Trinity Western law school – the saga so far

  • November 28, 2016

Trinity Western University’s application for accreditation for a law school has been challenged in the courts in three provinces to date, with varying results.

In the latest ruling, on Nov. 1, the British Columbia Court of Appeal dismissed the Law Society of British Columbia’s appeal of judicial review that set aside the Law Society’s decision not to approve TWU’s law school. The Law Society has announced its intent to appeal the ruling.

“The issue on appeal is whether the Law Society met its statutory duty to reasonably balance the conflicting Charter rights engaged by its decision: the sexual orientation equality rights of LGBTQ persons and the religious freedom and rights of association of evangelical Christians,” the court wrote.

“The Law Society’s decision not to approve TWU’s law school is unreasonable because it limits the right to freedom of religion in a disproportionate way — significantly more than is reasonably necessary to meet the Law Society’s public interest objective.”

In Nova Scotia, TWU won its case at the Court of Appeal against the Nova Scotia Barrister’s Society, with the court ruling in July that “the regulation relating to the Society’s conditional approval of TWU’s proposed law school is ultra vires, in other words beyond its current authority in the Legal Profession Act.”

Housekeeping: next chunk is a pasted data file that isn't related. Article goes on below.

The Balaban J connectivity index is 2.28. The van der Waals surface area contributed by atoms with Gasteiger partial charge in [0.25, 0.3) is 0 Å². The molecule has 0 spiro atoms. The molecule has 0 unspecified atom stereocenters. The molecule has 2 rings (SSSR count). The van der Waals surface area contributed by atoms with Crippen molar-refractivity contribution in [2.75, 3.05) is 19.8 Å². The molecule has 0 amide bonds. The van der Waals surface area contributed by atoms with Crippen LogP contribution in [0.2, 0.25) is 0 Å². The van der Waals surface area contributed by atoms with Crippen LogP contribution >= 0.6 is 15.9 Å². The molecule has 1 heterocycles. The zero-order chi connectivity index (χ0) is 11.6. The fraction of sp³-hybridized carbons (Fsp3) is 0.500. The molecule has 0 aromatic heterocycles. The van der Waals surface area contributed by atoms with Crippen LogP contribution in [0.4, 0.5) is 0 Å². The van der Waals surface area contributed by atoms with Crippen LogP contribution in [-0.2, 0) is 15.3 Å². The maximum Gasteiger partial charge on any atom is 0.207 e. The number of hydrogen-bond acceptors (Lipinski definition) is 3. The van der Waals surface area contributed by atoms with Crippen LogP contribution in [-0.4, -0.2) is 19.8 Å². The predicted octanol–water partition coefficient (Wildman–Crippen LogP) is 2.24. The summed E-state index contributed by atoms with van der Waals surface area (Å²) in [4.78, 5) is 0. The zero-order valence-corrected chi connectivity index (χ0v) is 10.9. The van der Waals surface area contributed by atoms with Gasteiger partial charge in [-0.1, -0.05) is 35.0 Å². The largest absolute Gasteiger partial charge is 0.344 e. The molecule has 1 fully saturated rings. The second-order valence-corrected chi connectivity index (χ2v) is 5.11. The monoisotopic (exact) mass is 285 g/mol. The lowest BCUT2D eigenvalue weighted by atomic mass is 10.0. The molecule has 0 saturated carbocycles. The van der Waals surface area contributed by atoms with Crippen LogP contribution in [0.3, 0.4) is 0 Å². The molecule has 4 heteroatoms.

In August, the Barristers Society announced it would take the matter no further.

The Law Society of Upper Canada, whose Benchers had voted to deny accreditation to a TWU law school, won its case in the Ontario Court of Appeal. Trinity Western has applied for leave to appeal the decision to the Supreme Court of Canada.

The CBA intervened in the appeals in Ontario and Nova Scotia.

A February 2014 CBA resolution titled Non-Discrimination in Legal Education sets out CBA policy on the issue. It would have the CBA urge the Federation of Law Societies of Canada and all law societies to require

… all legal education programs recognized by the law societies for admission to the bar to provide equal opportunity without discrimination on the basis of race, national or ethnic origin, colour, religion, sex, sexual orientation, gender expression, gender identity, age or mental or physical disability, or conduct that is integral to and inseparable from identity for all persons involved in legal education – including faculty, administrators and employees (in hiring, continuation, promotion and continuing faculty status), applicants for admission, enrolled students and graduates of those educational programs.

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